You clearly don't know anything about either building, much less alternative building. If you can't say something relevent can I suggest you just say nothing. Stick built is the least efficent home building system imaginable. OSB out gases toxins, as does cement, pressure treated lumber. The best standard stick built house will have a wall R value of 22, using 2x6 construction (an added cost)...while cob walls have an R-50 at 16" thick. Combined with the thermal mass evening out heat and the lack of toxic chemicals...tell me again how superior stick built is. Furthermore, according to every source I have seen earthbuilt homes are stucturally superior to stick built, and are much more earthquake resistent. If you knew as much as you claim, as a 30 year vetran of the alternate housing biz, you'd know that cordwood tends to use 16 rafter, circular systems, usually with 1 single large center pole. The roof is actually built into the wall using concrete and wood making an almost monolithic stucture. Earthbag constuction usually forms a dome roof which as any architect can tell you is structurally much stronger, earthquake and wind resistent. Cobb houses have survived as long as what 450 years? Tell me again how unstable they are. I believe the oldest standing, and still in use Cob home was dated to the 1540's. Stick built doesn't compete with that. Not if you want to get some fact and figures out that might be good...otherwise you sound like a red-neck mouthing off about how great gasoline, clear cut forests and coal burning power plants are... Which I think probably means your opinion doesn't fit in the context of this conversation.

  • brendan_of_bonsai

    Organic Farmer Bob typically when you rebuke someone for not knowing about something, you are best not to reviel that you your self know even less.

    I can imagine lots of home building systems less efficient than stick building, a well built stick house will provide more living space and use fewer resources than a well built standard A-frame, be easier to sheath and take less to heat in a cold climate (thats right, a tall stack like building has a large stack effect, and an A frame has a huge surface area, an a frame with dormers has an unnecessarily complex roof line which leads to leaks and air infiltration).

    Not all OSB off gases much, not all stick built houses use OSB, no form of alternative building excludes OSB, from an OSB standpoint it doesn't matter what you do the subfloor is still fair game, and probably the area where any offgassing will have the largest effect in any home.

    Also, where are the toxins coming from in the stick walls that they are not in the cobb walls?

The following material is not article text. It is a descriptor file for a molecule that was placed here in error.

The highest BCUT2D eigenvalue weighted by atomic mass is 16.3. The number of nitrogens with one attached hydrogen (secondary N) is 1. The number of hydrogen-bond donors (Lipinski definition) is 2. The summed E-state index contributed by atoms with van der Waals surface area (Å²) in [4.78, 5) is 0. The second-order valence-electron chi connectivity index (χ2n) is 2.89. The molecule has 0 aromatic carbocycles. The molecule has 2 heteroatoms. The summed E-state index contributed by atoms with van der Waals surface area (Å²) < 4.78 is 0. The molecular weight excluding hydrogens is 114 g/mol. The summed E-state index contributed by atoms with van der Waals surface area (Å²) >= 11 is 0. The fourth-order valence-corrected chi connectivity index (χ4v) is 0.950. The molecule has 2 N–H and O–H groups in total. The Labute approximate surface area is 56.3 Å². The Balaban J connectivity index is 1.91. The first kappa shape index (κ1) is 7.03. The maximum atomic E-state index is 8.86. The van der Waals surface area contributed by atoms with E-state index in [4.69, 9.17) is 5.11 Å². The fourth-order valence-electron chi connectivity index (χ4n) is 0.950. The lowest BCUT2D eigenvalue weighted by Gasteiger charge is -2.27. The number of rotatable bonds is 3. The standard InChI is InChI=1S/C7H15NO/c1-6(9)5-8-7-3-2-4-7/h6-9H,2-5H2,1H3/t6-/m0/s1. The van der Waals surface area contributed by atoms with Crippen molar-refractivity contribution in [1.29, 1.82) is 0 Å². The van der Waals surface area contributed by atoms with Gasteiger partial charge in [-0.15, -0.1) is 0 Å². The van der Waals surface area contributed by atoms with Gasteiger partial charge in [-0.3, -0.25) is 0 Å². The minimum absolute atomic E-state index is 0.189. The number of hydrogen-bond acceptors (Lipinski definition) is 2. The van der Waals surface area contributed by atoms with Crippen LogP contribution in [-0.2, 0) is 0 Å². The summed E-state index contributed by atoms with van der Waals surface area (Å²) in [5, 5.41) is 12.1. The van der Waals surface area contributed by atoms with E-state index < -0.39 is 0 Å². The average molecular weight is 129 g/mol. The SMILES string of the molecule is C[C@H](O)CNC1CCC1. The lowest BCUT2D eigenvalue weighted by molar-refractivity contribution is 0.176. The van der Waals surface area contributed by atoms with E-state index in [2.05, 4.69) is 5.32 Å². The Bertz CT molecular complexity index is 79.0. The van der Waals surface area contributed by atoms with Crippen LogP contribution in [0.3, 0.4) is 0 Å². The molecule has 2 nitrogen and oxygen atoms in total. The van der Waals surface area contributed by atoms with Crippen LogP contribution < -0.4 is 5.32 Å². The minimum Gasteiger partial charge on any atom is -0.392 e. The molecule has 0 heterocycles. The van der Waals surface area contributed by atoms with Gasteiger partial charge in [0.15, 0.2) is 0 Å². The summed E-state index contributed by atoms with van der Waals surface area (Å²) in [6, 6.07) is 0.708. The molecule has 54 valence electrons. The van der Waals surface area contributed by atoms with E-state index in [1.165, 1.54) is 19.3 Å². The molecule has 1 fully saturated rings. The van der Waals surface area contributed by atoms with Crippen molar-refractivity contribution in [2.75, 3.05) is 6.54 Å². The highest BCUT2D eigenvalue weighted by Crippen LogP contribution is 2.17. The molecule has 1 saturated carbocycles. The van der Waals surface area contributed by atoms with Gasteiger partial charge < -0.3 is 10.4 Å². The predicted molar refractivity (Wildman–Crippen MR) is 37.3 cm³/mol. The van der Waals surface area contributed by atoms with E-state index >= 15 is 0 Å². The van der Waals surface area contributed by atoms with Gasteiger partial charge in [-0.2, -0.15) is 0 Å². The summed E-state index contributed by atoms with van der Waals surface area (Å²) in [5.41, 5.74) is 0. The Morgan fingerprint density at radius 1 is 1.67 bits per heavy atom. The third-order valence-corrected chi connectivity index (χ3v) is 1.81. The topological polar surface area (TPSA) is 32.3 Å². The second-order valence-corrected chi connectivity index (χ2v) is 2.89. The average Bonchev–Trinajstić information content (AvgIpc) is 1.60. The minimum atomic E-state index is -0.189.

As for structural stability there are countless homes of all types that are good in a quake and countless homes of all types that fall like a house of cards. In most cases the strongest house for the money and effort that doesn't use some cheap but very limited resources is going to be either stick or very similar to stick. There are lots of very old stick houses all over Europe as well just FYI, its a safe bet (although I do not have an example that springs to mind) that stick or stick like (say timber frame with stick walls) hoses that are older than 450 still exist, sadly many have been taken down because of the valuable and reusable materials that go into them, a cob house is not reusable nor is a rammed earth house, they just sit and crumble.

    Also, since fruithack is probably into fruit trees I doubt he is going to rail against forests, and since I am on record all over gardenweb talking about how great trees and forests are I'm going to say it, occasionally clear cutting is the most environmentally friendly thing to do. When Spruce bark beetles started to hit hard here in Alaska the loggers asked to go in and harvest the infested and dying areas. The envirnomental movement stopped them because they were going to clear cut (because it would take too much gasolean and to many lives to try and selectively harvest with how stron spruce branches are) so the beetle infestation was left to go, and each year we loose thousands and thousands of acres of forest to them. had we acted quickly we would have healthy forests and a relatively small patch with all new growth, but no, clear cutting is wrong, so now we have huge swaths of dead forest with no trees growing, fewer logging jobs, and somewhere in the world another forest or plantation was cut to provide the wood that we let rot in the wild, and then a bunch of bunker oil was burned to move that wood to Alaska.